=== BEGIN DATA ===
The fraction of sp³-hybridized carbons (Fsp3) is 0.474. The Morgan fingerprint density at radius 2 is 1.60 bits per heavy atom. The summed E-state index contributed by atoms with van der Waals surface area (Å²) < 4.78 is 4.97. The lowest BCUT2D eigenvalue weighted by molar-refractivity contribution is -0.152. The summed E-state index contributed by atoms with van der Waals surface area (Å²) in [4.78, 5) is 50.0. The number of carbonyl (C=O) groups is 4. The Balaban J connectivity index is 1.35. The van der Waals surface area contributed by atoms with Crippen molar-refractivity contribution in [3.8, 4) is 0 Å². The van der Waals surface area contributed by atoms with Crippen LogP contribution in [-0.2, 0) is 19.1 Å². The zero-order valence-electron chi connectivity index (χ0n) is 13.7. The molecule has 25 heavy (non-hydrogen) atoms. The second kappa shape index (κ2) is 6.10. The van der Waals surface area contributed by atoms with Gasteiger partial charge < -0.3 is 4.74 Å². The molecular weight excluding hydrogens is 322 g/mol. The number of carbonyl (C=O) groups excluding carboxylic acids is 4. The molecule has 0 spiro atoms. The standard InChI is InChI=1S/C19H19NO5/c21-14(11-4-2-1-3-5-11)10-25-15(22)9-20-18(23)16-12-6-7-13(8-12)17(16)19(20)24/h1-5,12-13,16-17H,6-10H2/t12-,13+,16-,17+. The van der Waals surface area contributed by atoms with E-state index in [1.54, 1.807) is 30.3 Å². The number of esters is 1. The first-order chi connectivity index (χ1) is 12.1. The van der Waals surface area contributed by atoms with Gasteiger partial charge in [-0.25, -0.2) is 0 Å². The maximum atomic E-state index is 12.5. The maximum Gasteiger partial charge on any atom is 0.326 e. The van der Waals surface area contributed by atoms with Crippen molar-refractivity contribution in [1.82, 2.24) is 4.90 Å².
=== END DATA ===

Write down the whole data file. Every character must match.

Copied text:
The fraction of sp³-hybridized carbons (Fsp3) is 0.474. The Morgan fingerprint density at radius 2 is 1.60 bits per heavy atom. The summed E-state index contributed by atoms with van der Waals surface area (Å²) < 4.78 is 4.97. The lowest BCUT2D eigenvalue weighted by molar-refractivity contribution is -0.152. The summed E-state index contributed by atoms with van der Waals surface area (Å²) in [4.78, 5) is 50.0. The number of carbonyl (C=O) groups is 4. The Balaban J connectivity index is 1.35. The van der Waals surface area contributed by atoms with Crippen molar-refractivity contribution in [3.8, 4) is 0 Å². The van der Waals surface area contributed by atoms with Crippen LogP contribution in [-0.2, 0) is 19.1 Å². The zero-order valence-electron chi connectivity index (χ0n) is 13.7. The molecule has 25 heavy (non-hydrogen) atoms. The second kappa shape index (κ2) is 6.10. The van der Waals surface area contributed by atoms with Gasteiger partial charge < -0.3 is 4.74 Å². The molecular weight excluding hydrogens is 322 g/mol. The number of carbonyl (C=O) groups excluding carboxylic acids is 4. The molecule has 0 spiro atoms. The standard InChI is InChI=1S/C19H19NO5/c21-14(11-4-2-1-3-5-11)10-25-15(22)9-20-18(23)16-12-6-7-13(8-12)17(16)19(20)24/h1-5,12-13,16-17H,6-10H2/t12-,13+,16-,17+. The van der Waals surface area contributed by atoms with E-state index in [1.54, 1.807) is 30.3 Å². The number of esters is 1. The first-order chi connectivity index (χ1) is 12.1. The van der Waals surface area contributed by atoms with Gasteiger partial charge in [-0.25, -0.2) is 0 Å². The maximum atomic E-state index is 12.5. The maximum Gasteiger partial charge on any atom is 0.326 e. The van der Waals surface area contributed by atoms with Crippen molar-refractivity contribution in [1.82, 2.24) is 4.90 Å².